A collaborative return to the classroom
The adaptability of both students and teachers has well and truly been proven throughout the pandemic, with educators demonstrating an incredible growth mindset in their approach to the hurdles of the last 18 months. Supporting and helping each other has been a key facet to all Covid-19 success stories, and the education sector is no different.
Sharing stories of what worked and why, and advice on how to better support students, empowered teachers and students alike to adapt quickly and effectively. From individual teachers sharing ‘crowd-sourced’ tips and tricks or the UK government’s EdTech Demonstrator Programme, which encourages best-practice sharing from tech-leading schools, the collaborative efforts throughout the pandemic must continue as we return to the classroom.
In-person peer sharing can also be complemented by engaging with dedicated online forums or #EduTwitter, where teachers can find top tips from supportive peers all around the world. By working together and learning from each other (both on and offline), teachers will be able to maximise the benefits of EdTech and apply key learnings from remote teaching experience.
Attainment gaps, learning loss and ‘soft skills’
Understandably, a current area of concern is the attainment gap, caused by an average of 1.7 – 3.7 months of learning lost across subjects and age groups, with pupils from disadvantaged areas significantly more affected. EdTech can be particularly useful in the personalisation of education to address a child’s individual gaps instead of applying a one-size-fits-all approach to catching up. Feedback and assessment tools allow schools to better identify areas of concern for students, better positioning schools to personalise learning and interventions. AI (artificial intelligence) and online learning resources will play a key role in this individualisation as schools seek to help students from all backgrounds and close the attainment gap.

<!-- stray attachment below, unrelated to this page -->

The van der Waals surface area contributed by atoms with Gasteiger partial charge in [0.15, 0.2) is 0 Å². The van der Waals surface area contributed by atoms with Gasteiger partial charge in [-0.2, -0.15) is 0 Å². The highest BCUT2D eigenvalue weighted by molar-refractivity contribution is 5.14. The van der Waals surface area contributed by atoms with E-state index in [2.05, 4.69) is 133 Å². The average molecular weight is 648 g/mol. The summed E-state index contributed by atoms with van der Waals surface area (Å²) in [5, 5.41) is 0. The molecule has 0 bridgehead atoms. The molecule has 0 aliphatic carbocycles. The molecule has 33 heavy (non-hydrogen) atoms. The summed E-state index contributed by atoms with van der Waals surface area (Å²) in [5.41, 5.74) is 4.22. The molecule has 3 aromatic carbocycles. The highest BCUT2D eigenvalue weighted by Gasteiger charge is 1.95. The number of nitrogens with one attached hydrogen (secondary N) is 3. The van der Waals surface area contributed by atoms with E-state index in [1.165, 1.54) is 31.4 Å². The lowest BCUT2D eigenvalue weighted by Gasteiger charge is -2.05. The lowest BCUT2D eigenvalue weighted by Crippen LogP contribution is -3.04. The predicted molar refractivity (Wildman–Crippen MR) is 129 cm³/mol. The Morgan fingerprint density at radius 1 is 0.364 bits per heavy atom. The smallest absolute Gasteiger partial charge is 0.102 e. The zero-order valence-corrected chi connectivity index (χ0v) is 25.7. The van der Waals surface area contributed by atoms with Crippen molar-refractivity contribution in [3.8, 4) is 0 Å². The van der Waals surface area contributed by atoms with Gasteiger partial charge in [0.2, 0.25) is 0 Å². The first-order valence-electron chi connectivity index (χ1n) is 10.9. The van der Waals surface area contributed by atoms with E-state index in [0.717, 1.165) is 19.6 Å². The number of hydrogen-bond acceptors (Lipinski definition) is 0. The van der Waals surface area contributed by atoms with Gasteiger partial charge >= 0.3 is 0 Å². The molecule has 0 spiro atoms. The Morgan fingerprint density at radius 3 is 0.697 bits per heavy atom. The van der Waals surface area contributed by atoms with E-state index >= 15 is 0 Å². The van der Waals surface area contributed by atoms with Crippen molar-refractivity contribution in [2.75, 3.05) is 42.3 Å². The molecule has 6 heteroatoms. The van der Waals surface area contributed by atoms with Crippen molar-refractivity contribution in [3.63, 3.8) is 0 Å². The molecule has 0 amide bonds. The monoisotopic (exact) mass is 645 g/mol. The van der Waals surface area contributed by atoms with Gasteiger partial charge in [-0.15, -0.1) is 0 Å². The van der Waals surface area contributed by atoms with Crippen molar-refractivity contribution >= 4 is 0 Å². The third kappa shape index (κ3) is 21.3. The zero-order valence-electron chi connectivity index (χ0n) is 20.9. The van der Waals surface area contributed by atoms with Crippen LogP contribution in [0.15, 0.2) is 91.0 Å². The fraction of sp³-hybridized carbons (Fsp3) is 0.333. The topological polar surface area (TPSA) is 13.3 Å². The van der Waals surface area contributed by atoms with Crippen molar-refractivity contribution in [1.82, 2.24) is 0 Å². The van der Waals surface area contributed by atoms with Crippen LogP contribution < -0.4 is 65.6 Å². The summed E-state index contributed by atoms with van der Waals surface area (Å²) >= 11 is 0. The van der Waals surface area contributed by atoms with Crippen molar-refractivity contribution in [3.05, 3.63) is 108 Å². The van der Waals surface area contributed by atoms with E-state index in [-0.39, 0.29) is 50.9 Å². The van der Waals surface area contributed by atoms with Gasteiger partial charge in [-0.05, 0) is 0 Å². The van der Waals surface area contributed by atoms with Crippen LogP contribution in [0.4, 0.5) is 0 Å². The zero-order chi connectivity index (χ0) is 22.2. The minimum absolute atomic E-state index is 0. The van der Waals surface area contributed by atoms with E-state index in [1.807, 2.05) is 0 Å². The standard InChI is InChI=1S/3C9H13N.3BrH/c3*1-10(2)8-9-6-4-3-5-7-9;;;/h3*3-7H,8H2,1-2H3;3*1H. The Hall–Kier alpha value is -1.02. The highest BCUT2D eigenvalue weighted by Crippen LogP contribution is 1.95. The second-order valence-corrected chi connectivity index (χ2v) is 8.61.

Despite worries around the attainment gap, it’s important that we simultaneously acknowledge some of the ‘soft’ skills children have been able to further develop over the past eighteen months thanks to the increased use of technology. From obvious skills such as increased computer and digital literacy through to creativity, critical thinking, problem solving and even social skills, children have been able to develop more practical skills through this challenging time. Additionally, the temporary shutdown of ‘normal life’ meant many young people also picked up hobbies like coding or game programming – both of which provide excellent experience for future careers in technology.
A future of blended learning, as we have seen throughout the pandemic, has the potential to better support and empower students through the creation of a more rounded and individualised learning environment. With the help of EdTech tools such as one-to-one devices, online progress trackers and cloud platforms for resources and feedback, schools have built upon the adaptable and resilient spirit of pupils and teachers since March 2020 to overcome huge obstacles to learning and progress. We are only just starting to see the potential of EdTech to unlock new avenues of learning, development and support for students, delivering a more creative and stimulating learning environment which holds the wellbeing and needs of the students at its core. Just as EdTech allowed the focus to remain on students’ wellbeing and progress throughout the pandemic, it has an equally, if not more important, role to play in the return to the classroom and in the ever-evolving future of education.